Smullen gives his response to Cuomo’s ‘State of the State’
ALBANY — State Assemblyman Robert Smullen is responding to Gov. Andrew Cuomo’s “State of the State” address this week with some criticism, and offering his own goals for the new year.
Fulton and Hamilton counties’ Republican representative from the 118th Assembly District was in session this morning and couldn’t be reached for further comment.
But he issued a press statement Monday about the Democratic governor’s address, and provided his own goals for the 2021 Assembly Session.
“Frankly, I felt the governor’s statement today rang hollow, despite all the rhetoric,” Smullen said. “The attention to the distribution of vaccines was good, along with the attention to broadband access that I’ve been championing. But beyond that, he seemed to be unconcerned with the structural budget deficit caused by overspending. We’ll see over the next three days of his presentations if anything changes, but I have no reason to think my concerns about good governance are wrong.”
Smullen said he is hopeful for the future of New York state. Regarding what he called the “multitude of initiatives” underway at the state Assembly, the town of Johnstown resident said he is directing his energy towards three issues that need attention: Vaccine access to those who need it most, getting the economy fully open, and infrastructure issues like broadband.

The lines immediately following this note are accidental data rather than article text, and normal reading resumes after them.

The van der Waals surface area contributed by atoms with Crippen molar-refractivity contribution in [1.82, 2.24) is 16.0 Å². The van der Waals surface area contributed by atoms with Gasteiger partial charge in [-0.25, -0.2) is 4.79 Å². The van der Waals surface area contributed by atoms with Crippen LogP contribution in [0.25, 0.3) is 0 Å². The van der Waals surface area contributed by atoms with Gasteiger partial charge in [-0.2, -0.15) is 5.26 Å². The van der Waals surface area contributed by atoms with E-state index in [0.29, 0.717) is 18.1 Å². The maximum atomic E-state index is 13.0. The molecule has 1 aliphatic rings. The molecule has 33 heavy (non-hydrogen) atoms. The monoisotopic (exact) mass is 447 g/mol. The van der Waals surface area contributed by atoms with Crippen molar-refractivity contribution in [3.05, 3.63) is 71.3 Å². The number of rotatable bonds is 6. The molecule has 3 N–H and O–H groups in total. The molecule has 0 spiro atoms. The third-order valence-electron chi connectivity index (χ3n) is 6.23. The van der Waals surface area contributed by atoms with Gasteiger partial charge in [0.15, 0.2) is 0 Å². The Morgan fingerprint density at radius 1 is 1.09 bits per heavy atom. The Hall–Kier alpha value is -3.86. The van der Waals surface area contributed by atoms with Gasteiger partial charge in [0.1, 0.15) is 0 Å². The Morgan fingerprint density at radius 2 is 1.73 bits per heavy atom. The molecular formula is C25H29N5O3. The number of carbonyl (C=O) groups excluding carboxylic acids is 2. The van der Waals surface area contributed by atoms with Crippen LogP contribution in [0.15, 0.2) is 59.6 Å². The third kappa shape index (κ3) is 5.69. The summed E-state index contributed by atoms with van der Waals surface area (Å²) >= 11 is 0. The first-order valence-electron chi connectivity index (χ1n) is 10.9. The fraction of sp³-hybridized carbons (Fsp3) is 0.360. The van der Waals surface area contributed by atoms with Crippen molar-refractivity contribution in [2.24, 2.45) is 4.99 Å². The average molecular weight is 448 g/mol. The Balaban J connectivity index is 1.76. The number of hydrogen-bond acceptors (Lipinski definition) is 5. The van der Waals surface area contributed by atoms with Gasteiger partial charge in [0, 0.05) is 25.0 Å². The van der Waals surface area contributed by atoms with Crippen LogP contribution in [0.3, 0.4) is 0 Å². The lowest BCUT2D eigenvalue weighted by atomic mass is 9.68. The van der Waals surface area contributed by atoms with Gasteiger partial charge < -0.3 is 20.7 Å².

He also elaborated on vaccine access for the state at large.
“An incredible number of injections are being done, and I want to be sure we get our priority share,” Smullen said. “I understand it’s the state who is getting the initial batches from the federal shipments, but the local county agencies need to be directly involved in distribution planning. If not, we know what state bureaucracy can do to any well-intentioned idea. I want to ensure that our frontline responders, and vulnerable elderly citizens in Upstate New York are not left hanging out to dry due to NYC bias. Fully reopening the economy means trusting the people and their local governments to encourage vaccination, not mandating it. Combined with following disease prevention protocols, we can continue to lift blanket restrictions on small businesses. We can then help those small businesses with JumpStart New York type initiatives, which repurpose wasteful tax dollars to our citizens upon whom our economy rely upon to create jobs.”
Smullen said Broadband access in rural New York is a “huge lesson learned” in this pandemic, especially in many Northern New York districts. He said students need it for school and people need it for commerce and for working from home, and for telemedicine.
“The demand is high, but there are pockets of isolation and poor service, and the state needs to help incentivize and de-regulate its development to ensure 100 percent coverage,” Smullen said. “And of course our constitutional rights will continue to be challenged this year. One party rule ensures that legislative overreach is on the horizon, but rest assured, I will be right there to meet the challenge head-on.”